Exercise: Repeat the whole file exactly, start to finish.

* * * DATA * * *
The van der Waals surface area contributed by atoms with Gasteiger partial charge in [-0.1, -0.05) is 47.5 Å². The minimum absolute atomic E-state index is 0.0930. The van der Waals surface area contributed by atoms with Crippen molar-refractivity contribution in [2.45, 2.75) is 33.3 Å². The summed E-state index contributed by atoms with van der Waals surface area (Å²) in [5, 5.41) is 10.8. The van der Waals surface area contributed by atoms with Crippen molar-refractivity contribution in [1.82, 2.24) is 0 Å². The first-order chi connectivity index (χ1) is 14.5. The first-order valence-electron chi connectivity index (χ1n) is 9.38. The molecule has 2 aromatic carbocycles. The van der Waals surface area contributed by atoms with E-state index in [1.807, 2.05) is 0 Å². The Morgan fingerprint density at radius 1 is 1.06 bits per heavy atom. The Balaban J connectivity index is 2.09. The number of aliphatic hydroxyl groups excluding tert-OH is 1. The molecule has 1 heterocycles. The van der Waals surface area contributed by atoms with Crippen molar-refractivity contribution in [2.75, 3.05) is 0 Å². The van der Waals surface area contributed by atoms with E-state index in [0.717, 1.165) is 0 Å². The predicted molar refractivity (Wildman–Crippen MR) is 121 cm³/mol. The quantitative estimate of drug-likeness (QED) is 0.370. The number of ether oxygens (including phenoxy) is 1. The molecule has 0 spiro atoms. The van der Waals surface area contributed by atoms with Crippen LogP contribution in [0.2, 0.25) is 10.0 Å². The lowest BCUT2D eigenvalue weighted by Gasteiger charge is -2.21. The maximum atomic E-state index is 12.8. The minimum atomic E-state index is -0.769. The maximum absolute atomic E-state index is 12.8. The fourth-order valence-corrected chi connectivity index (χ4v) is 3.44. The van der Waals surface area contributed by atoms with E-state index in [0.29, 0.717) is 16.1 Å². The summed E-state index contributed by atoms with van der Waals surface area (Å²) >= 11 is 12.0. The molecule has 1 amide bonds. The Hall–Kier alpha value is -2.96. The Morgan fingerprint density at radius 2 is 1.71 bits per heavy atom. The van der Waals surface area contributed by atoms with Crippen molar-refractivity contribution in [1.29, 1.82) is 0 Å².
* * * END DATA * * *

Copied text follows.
The van der Waals surface area contributed by atoms with Gasteiger partial charge in [-0.1, -0.05) is 47.5 Å². The minimum absolute atomic E-state index is 0.0930. The van der Waals surface area contributed by atoms with Crippen molar-refractivity contribution in [2.45, 2.75) is 33.3 Å². The summed E-state index contributed by atoms with van der Waals surface area (Å²) in [5, 5.41) is 10.8. The van der Waals surface area contributed by atoms with Crippen molar-refractivity contribution in [1.82, 2.24) is 0 Å². The first-order chi connectivity index (χ1) is 14.5. The first-order valence-electron chi connectivity index (χ1n) is 9.38. The molecule has 2 aromatic carbocycles. The van der Waals surface area contributed by atoms with E-state index in [1.807, 2.05) is 0 Å². The Morgan fingerprint density at radius 1 is 1.06 bits per heavy atom. The Balaban J connectivity index is 2.09. The number of aliphatic hydroxyl groups excluding tert-OH is 1. The molecule has 1 heterocycles. The van der Waals surface area contributed by atoms with Crippen molar-refractivity contribution in [2.75, 3.05) is 0 Å². The van der Waals surface area contributed by atoms with E-state index in [0.717, 1.165) is 0 Å². The predicted molar refractivity (Wildman–Crippen MR) is 121 cm³/mol. The quantitative estimate of drug-likeness (QED) is 0.370. The number of ether oxygens (including phenoxy) is 1. The molecule has 0 spiro atoms. The van der Waals surface area contributed by atoms with Crippen LogP contribution in [0.2, 0.25) is 10.0 Å². The lowest BCUT2D eigenvalue weighted by Gasteiger charge is -2.21. The maximum atomic E-state index is 12.8. The minimum atomic E-state index is -0.769. The maximum absolute atomic E-state index is 12.8. The fourth-order valence-corrected chi connectivity index (χ4v) is 3.44. The van der Waals surface area contributed by atoms with E-state index in [0.29, 0.717) is 16.1 Å². The summed E-state index contributed by atoms with van der Waals surface area (Å²) >= 11 is 12.0. The molecule has 1 amide bonds. The Hall–Kier alpha value is -2.96. The Morgan fingerprint density at radius 2 is 1.71 bits per heavy atom. The van der Waals surface area contributed by atoms with Crippen molar-refractivity contribution in [1.29, 1.82) is 0 Å².